Fred Carey was a teacher at Cincinnati Country Day School. He was strict with his rules, but was kind and created an environment where the ideas of his students could blossom into words on paper. Mr. Carey was never my teacher, but his mentorship through my years at Country Day helped shape the person I am today. On a chilly evening in February of 2014, only four months after his wedding, Fred Carey went out for a bike ride through his hometown of Milford, Ohio. He never returned home.
Only miles from his home, Fred Carey was run down in a hit-and-run by a drunk driver. It was the driver’s seventh DUI. Officials found open cans of beer in his van.
Just seven months later, a vibrant young woman I used to go to school with was rear ended by a drunk driver while stopped at a red light. The crash broke her neck in three places, paralyzing her from the waist down. The crash that paralyzed Haylie was the drunk driver’s sixth DUI (1).
Pictured: Haylie’s car after she was hit by a drunk driver while stopped at a red light.
Combined, the drunk drivers that stole the lives of people I know are serving only 16 years in prison. Both were repeat offenders, which is not surprising considering the average drunk driver has been under the influence while driving 80 times before their first arrest (2). Even more disturbing, 50-75% of convicted drunk drivers will continue to drive (sober and drunk) on a suspended license (2). The drunk driving problem in the United States is so severe that every 52 minutes someone dies from an alcohol-related vehicle accident—totaling 10,076 deaths in 2013 (2).
However horrifying the statistics, the United States may not be the worst offender. “In most high-income countries about 20% of fatally injured drivers have excess alcohol in their blood, i.e. blood alcohol concentration (BAC) in excess of the legal limit. In contrast, studies in low- and middle-income countries have shown that between 33% and 69% of fatally injured drivers and between 8% and 29% of nonfatally injured drivers had consumed alcohol before their crash” (3).
Figure 1. Drunk-driving as a factor in fatal crashes (3).
Unfortunately, the data collection systems in many countries are poor or non-existent, making international data difficult to attain (4). The definition of drunk driving is also different among nations, further complicating a way to pool data from all countries and compare (3). Despite this, it is apparent that drunk driving is a global issue and requires action from lawmakers and infrastructure leaders alike.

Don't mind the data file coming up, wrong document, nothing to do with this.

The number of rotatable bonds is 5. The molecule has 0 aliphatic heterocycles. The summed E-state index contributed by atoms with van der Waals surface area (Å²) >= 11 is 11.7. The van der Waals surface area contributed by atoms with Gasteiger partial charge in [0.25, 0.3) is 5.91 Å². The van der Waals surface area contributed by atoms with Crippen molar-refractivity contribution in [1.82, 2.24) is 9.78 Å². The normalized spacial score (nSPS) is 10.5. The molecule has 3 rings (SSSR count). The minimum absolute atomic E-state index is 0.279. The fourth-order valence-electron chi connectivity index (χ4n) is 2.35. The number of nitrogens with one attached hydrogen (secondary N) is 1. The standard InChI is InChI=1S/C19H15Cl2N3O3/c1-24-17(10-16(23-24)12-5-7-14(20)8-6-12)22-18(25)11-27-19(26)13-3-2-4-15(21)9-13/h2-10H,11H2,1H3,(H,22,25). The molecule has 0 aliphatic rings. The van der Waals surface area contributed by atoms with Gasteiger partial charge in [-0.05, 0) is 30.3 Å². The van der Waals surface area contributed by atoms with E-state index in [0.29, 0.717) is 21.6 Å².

A wide scale initiative to fight drunk driving in the US began in 1980, when Candace Lightner’s 13-year-old daughter Cari was hit and killed by a drunk driver (5). Mothers Against Drunk Driving (MADD) has since flourished into a massive organization that advocates, educates, and speaks out for the victims of drunk driving. “In the United States, the number of drunk driving deaths has been cut in half since MADD was founded in 1980” (2). MADD was also a heavy influence in the 1984 legislation that mandated a minimum legal drinking age of 21 in the United States (6).
Other countries, including France and Australia, have adopted legal BAC limits and increased traffic stops in order to reduce the number of drunk drivers on the road (3). Driving under the influence, however, is still a big problem in many countries. In their Drinking and Driving Road Safety Manual published in 2007, the WHO outlines actions that governments can take that are proven to reduce the amount of drunk driving, pictured below.
Figure 2. What works to reduce drunk driving? (WHO)
The next step is to ask: What can we do, as 20-something undergraduate students, to reduce the number of drunk driving and drunk driving-related deaths? The answer is simple: be mindful. Visit the MADD website and look at their toolkits, talk to your friends and classmates, volunteer to be the designated driver this weekend. If we all work together to stay mindful and keep our loved ones and ourselves safe, we can change the statistics.
- Doran, Kelly. Benefit planned for Batavia resident. The Clermont Sun. February 19, 2015. http://clermontsun.com/2015/02/19/benefit-planned-for-batavia-resident/. Accessed February 24, 2016.
- MADD. http://www.madd.org/statistics/. Accessed February 24, 2016.
- Drinking and Driving: a road safety manual for decision-makers and practitioners. Geneva: Global Road Safety Partnership; 2007. Accessed at: http://www.who.int/roadsafety/projects/manuals/alcohol/drinking_driving.pdf
- Khazan, Olga. A surprising map of countries that have the most traffic deaths. The Washington Post. January 18, 2013. https://www.washingtonpost.com/news/worldviews/wp/2013/01/18/a-surprising-map-of-countries-that-have-the-most-traffic-deaths/. Accessed February 25, 2016.
- 35 Years: Saving Lives, Serving People. MADD. http://www.madd.org/about-us/history/?referrer=http://www.madd.org/underage-drinking/why21/. Updated 2015. Accessed February 25, 2016.
- Why 21. MADD. http://www.madd.org/underage-drinking/why21/ Updated 2015. Accessed February 24, 2016.